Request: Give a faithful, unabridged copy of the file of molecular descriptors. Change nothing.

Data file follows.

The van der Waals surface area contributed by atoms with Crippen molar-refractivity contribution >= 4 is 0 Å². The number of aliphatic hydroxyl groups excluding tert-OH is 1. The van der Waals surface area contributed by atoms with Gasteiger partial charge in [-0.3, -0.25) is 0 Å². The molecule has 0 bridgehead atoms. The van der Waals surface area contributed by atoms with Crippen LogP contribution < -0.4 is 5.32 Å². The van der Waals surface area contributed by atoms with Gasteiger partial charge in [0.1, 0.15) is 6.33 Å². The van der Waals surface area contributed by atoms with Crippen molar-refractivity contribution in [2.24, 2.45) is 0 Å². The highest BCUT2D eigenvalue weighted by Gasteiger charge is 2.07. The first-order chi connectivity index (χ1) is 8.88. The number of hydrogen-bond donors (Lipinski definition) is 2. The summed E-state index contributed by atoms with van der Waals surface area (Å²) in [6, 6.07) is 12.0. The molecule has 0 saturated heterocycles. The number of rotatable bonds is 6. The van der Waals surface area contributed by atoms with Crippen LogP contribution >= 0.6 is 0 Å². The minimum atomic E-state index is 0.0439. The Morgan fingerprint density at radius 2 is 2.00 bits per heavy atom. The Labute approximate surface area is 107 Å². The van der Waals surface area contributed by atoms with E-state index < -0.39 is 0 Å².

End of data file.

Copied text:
The van der Waals surface area contributed by atoms with Crippen molar-refractivity contribution >= 4 is 0 Å². The number of aliphatic hydroxyl groups excluding tert-OH is 1. The van der Waals surface area contributed by atoms with Gasteiger partial charge in [-0.3, -0.25) is 0 Å². The molecule has 0 bridgehead atoms. The van der Waals surface area contributed by atoms with Crippen LogP contribution < -0.4 is 5.32 Å². The van der Waals surface area contributed by atoms with Gasteiger partial charge in [0.1, 0.15) is 6.33 Å². The van der Waals surface area contributed by atoms with Crippen molar-refractivity contribution in [2.24, 2.45) is 0 Å². The highest BCUT2D eigenvalue weighted by Gasteiger charge is 2.07. The first-order chi connectivity index (χ1) is 8.88. The number of hydrogen-bond donors (Lipinski definition) is 2. The summed E-state index contributed by atoms with van der Waals surface area (Å²) in [6, 6.07) is 12.0. The molecule has 0 saturated heterocycles. The number of rotatable bonds is 6. The van der Waals surface area contributed by atoms with Crippen LogP contribution >= 0.6 is 0 Å². The minimum atomic E-state index is 0.0439. The Morgan fingerprint density at radius 2 is 2.00 bits per heavy atom. The Labute approximate surface area is 107 Å². The van der Waals surface area contributed by atoms with E-state index < -0.39 is 0 Å².